Depending on how the specific operating system works, you generally expect the memory to be allocated unoptimized such that when you call for a byte, or a word or some other small data type to be allocated, the value occupies an entire register all of it's very own. How your compiler or interpreter works to interpret this however is something else, so if you were to compile a program in C# for instance, the value might physically occupy a register for itself, however the value will be boundary checked to ensure you don't try to store a value that will exceed the bounds of the intended datatype.
Performance-wise, and if you are really pedantic about such things, it's likely faster to simply use the datatype that most closely matches the target register size, but then you miss out on all of that lovely syntactic sugar that makes working with variables so easy.
How does this help you? Well, it's really up to you to decide what sort of situation you are coding for. For nearly every program I have ever written, it's enough to simply trust your compiler to optimize things and to use the datatype that is most useful to you. If you need high precision, use the larger floating point data types. If working with only positive values, you can probably use an unsigned integer, but for the most part, simply using the int datatype is enough.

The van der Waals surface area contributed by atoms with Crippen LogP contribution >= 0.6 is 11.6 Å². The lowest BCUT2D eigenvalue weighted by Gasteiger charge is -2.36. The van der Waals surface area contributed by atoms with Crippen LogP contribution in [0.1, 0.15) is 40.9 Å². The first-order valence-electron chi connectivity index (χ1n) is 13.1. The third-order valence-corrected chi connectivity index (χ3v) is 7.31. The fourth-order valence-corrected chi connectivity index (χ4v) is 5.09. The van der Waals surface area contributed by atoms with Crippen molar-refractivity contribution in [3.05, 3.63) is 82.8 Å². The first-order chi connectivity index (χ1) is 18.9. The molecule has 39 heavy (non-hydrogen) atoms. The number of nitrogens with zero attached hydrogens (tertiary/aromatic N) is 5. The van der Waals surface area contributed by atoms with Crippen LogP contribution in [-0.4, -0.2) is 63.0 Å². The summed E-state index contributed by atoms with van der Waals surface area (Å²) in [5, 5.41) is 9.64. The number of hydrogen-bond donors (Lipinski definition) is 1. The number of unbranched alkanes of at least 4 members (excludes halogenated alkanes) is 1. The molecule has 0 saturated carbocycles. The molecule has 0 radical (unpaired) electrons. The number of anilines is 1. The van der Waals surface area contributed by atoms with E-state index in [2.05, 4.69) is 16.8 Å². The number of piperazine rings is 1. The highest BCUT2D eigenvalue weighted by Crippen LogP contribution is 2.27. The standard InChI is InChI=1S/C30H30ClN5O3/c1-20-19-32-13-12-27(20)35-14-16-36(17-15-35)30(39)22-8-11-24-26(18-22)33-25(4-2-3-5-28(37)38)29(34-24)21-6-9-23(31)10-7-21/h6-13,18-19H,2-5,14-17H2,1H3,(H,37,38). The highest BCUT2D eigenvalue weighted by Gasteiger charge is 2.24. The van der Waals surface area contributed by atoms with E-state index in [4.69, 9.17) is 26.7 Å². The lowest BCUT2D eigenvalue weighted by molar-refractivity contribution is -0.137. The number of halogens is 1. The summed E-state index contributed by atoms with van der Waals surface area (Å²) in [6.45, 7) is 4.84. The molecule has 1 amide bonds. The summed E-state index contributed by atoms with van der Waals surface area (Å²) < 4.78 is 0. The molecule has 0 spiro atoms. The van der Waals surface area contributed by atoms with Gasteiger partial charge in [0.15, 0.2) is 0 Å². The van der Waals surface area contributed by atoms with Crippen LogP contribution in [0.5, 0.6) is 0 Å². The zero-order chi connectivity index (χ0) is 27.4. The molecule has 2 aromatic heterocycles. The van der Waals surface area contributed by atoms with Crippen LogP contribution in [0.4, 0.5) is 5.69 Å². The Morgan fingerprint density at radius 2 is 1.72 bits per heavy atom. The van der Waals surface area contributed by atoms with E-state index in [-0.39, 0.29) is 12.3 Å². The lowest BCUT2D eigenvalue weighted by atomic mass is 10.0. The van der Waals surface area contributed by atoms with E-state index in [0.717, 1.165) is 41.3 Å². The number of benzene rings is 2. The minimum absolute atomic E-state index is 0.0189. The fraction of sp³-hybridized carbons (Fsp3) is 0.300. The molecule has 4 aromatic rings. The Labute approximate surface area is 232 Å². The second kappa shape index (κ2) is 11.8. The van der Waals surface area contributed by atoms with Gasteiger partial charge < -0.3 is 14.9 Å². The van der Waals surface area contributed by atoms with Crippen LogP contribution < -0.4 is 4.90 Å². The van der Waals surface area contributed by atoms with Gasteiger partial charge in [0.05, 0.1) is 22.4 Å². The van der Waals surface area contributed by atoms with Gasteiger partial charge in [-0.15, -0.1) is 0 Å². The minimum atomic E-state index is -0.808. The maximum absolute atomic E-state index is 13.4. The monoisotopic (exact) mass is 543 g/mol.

If however you have some very strict data requirements, such as writing a communications protocol, or some sort of encryption algorithm, then using range-checked datatypes can come in very handy, particularly if you are trying to avoid problems relating to data overruns/underruns, or invalid data values.
The only other reason I can think of off the top of my head to use specific datatypes is when you are trying to communicate intent within your code. If you use a shortint for example, you are telling other developers that you are allowing positive and negative numbers within a very small value range.